Labels will tell passengers the damage their flights do

Click to follow
The Independent Online

Bleary-eyed passengers boarding some early flights at Birmingham, Bristol and Belfast airports this morning will be confronted with a colour-coded sticker rating the damage they are doing to the planet.

Europe's biggest regional airline will today unveil what is claimed to be the world's first aircraft "eco-labelling" scheme. Flybe, which has an extensive domestic and European network, says "Passengers will then be in a position to decide, on an informed basis, whether they want to carbon-offset that journey". The airline has also introduced an offsetting scheme.

From this morning, each aircraft in the Flybe fleet will carry a colour-coded label grading it for four criteria. The first two are concerned only with the local impact: easily the most prominent is for noise, followed by CO2 emissions on take-off and landing.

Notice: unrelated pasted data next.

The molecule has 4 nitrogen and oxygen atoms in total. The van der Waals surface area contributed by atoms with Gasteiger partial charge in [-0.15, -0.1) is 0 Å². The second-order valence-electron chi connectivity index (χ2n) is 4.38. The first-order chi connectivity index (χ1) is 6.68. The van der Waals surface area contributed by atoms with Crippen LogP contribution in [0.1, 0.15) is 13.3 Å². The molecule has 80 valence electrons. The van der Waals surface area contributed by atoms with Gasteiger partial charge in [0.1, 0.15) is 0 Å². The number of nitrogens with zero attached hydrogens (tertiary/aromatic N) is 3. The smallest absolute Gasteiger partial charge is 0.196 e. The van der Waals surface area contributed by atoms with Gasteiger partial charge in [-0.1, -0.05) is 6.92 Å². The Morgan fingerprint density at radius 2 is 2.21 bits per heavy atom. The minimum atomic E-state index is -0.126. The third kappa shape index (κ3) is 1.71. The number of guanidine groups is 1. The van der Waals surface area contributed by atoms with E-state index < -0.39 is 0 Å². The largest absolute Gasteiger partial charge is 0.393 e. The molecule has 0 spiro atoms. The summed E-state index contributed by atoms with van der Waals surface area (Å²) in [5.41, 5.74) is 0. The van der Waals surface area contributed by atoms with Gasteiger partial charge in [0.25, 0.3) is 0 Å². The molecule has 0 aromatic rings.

Next are the key measurements associated with climate change: fuel consumption and total CO2 emissions. These are subdivided to show the impact for flights of 500km, 1,000km and 1,500km.

Britain's biggest low-cost airline, easyJet, welcomed the idea. The carrier's spokesman, Toby Nicol, said it had been calling for an industry-wide rating system for some months, and added "Their aircraft are a lot more inefficient than ours".

Flybe, based in Exeter, has taken advantage of an information vacuum: in the absence of an internationally agreed scheme on environmental impact, the airline has been able to draw up a label in which most of its aircraft perform well. Its new Q400 and Embraer 195 planes are highly rated. In contrast, the ageing BA146 and inefficient Embraer 145 jets get the poorest rating for CO2 emissions but those will be retired in two years.